All the things we didn’t see in Jordan

48 hours after Petra we were sitting in our hotel room at the Olive Branch Hotel, just outside Jerash, just over one hour from the border with Israel. The preceding 2 days had been a surreal experience!

We left Petra after breakfast and stopped in the shopping part of town to get some bread to prepare our own picnic lunch for the journey through to the Dead Sea. Some freshly baked unleavened bread and cakes from the local baker seemed a very convenient mid-day meal. Andrew needed another coffee so we stopped for that before hitting the road.

We visited Little Petra, about 15 minutes outside Petra. It too was built by the Nabateans and later abandoned, some think it was a suburb of Petra and used as part of the trading routes. There were almost no tourists there and we had a nice visit.

Back on the road we went to Shobak Castle, another crusader era edifice. It looked nice from a distance. I have to admit we got the the carpark, saw the distance needed downhill walk to get the castle (read and the required uphill to return), and decided to rest our weary legs and simply admire it from a distance.

We couldn’t take the dead sea road to go to Wadi Mujib, where we were booked for the night. A flash flood event two weeks ago had washed out an access bridge and we were advised to take the desert highway. It was fast and the scenery constantly large desert plains and empty, empty, empty. Desert plains don’t provide much shade, so instead of finding a nice shaded spot for lunch we eventually pulled off the road and had lunch at a gravel pit.

The scenery started to change from desert to more arable land, and much more population density. We checked into the eco-chalets which we had chosen because 1. They were part of eco-tourist endeavors and 2. They were away from the big 5 star hotels and masses of guests who would be staying on Friday night, being the weekend. It was really windy and we were advised not to swim today as it was not great. Yes, we said, we will swim tomorrow. We did go down to the water and I put my hand in the water to confirm it was salty and it did have a viscous quality. Little did we know that one hand dipping would be the full extent of our dead sea swimming plans.

Dinner was at six and we joined 5 or 6 other couples partaking in the canteen. A nice buffet meal consumed it was back to the chalets and an early night. We had plans to float the next morning after sunrise in the calm waters seen in every tourist postcard. 11pm fast asleep for hours …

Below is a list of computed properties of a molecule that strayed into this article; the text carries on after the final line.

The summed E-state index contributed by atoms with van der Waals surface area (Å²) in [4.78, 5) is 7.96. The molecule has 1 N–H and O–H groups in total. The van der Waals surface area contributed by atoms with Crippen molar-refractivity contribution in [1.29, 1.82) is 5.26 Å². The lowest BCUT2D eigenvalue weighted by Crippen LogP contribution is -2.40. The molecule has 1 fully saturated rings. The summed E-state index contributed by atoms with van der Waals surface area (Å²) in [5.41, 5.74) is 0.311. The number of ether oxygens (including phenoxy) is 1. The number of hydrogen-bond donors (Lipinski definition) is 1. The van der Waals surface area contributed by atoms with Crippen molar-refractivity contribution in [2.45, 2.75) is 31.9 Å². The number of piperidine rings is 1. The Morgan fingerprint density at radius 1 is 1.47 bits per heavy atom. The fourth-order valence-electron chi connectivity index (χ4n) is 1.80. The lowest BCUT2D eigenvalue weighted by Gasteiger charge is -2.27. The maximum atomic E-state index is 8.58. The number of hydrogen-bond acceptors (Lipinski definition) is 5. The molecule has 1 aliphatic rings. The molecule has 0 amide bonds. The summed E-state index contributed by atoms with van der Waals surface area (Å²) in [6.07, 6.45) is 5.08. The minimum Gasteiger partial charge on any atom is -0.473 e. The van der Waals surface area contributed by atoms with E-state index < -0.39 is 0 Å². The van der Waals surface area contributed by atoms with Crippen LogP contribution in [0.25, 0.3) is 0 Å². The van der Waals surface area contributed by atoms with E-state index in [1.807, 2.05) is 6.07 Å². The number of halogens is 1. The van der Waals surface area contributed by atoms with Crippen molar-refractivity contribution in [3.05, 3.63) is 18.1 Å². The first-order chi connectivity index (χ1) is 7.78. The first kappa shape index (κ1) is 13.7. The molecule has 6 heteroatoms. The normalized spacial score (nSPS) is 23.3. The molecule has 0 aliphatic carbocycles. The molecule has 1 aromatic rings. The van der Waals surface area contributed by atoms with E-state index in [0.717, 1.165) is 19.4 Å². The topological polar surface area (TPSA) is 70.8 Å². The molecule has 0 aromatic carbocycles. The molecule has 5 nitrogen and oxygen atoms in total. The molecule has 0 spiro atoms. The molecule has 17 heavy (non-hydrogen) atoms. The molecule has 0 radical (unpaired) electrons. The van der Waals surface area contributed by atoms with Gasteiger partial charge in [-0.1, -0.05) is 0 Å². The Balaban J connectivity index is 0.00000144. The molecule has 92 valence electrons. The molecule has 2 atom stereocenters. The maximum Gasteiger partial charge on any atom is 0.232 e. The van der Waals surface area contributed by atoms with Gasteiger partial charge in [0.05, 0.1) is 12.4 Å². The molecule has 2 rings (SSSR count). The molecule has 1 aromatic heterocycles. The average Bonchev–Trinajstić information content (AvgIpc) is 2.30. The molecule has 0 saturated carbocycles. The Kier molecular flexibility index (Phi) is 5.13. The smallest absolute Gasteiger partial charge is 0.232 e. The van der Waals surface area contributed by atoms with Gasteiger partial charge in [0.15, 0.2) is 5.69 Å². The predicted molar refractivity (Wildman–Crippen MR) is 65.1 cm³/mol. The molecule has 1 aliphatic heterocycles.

[from outside] knock knock…
[me]  yes???
[from outside] You have to pack up now, water coming
[me] Now?
[from outside] Yes, you must hurry!!
[me] looks around outside … sees the next chalet walking out with bags

Andrew despite looking completely bewildered, packed quickly and we gathered with the others in the canteen. Everyone else looked bewildered also, and there were 8 or 10 policemen and staff. A warning had been issued that there was serious flash flooding risk, we were below the Wadi Mujib irrigation dam. We hadn’t seen a drop of rain but the internet was telling us that earlier in the day nearly 4000 people had been evacuated from Petra where actual flood waters had flowed through. In our area 2 weeks early rains had caused flash flooding near where we were and a bus with 20 schoolchildren on a day trip had died.

View of the Dead Sea at night, during an evacuation

All the tourists got in their cars and we were driven from the southern end of the Dead Sea on closed roads to a spot on the highway “where we were safe”. There the police spent a long time trying to find us other places to stay. Eventually a 1:30am, we were taken to a local 5* hotel they had arranged a special price with about 30 km away from the dead sea. Our entire view of the dead sea was in the dark, travelling in a police convoy.

The following day we flagged the Dead Sea due to access issues and drove directly to Jerash via the city of Salt. So we didnt really see the Dea Sea.

In Salt it was market day and we planned to have lunch and wander about. Only when we got there parking was chronic, we walked up the wrong valley and were not motivated to retrace our steps and correct. So we really didn’t see the city of Salt either.

Onward to Jerash at one point it was a little disconcerting to see our direction was Syria, not Jerash, but Syria was at least 100km away, so we didn’t see Syria.

We navigated well and parked in the car park in front of the ruins. To one side was a tourist restaurant ‘Roman Ruins’ and we took the easy option of eating there. It was a pleasant meal.

Fed and watered we headed into the Jerash site. I had been really looking forward to these expansive Roman ruins, considered to be some of the best preserved outside Europe. The Hippodrome was large (chariot track) and before the tourist downturn there had been daily re-enactments of chariot races. Sadly not on our watch but it was a foretaste of the roman city we were about to visit. We wandered up to the main gates, and wondered why they were closed. Only to find out Jerash was closed for the day. All monuments had been closed in Jordan following the flooding alarms. Again it was a blue sky day and I read in the newspaper many tourists were frustrated by this over-cautious attitude. I also read people were being evacuated from areas less than 50km from where we were due to real danger of imminent rains.So we didn’t see the Roman ruins either. 

But we purchased some Baklava and bread for our dinner and we started to contemplate the next day and entering Israel.

Despite the challenges of final 48 hours we had an excellent time in Jordan and totally recommend it – just maybe not in November when rains are forecast.

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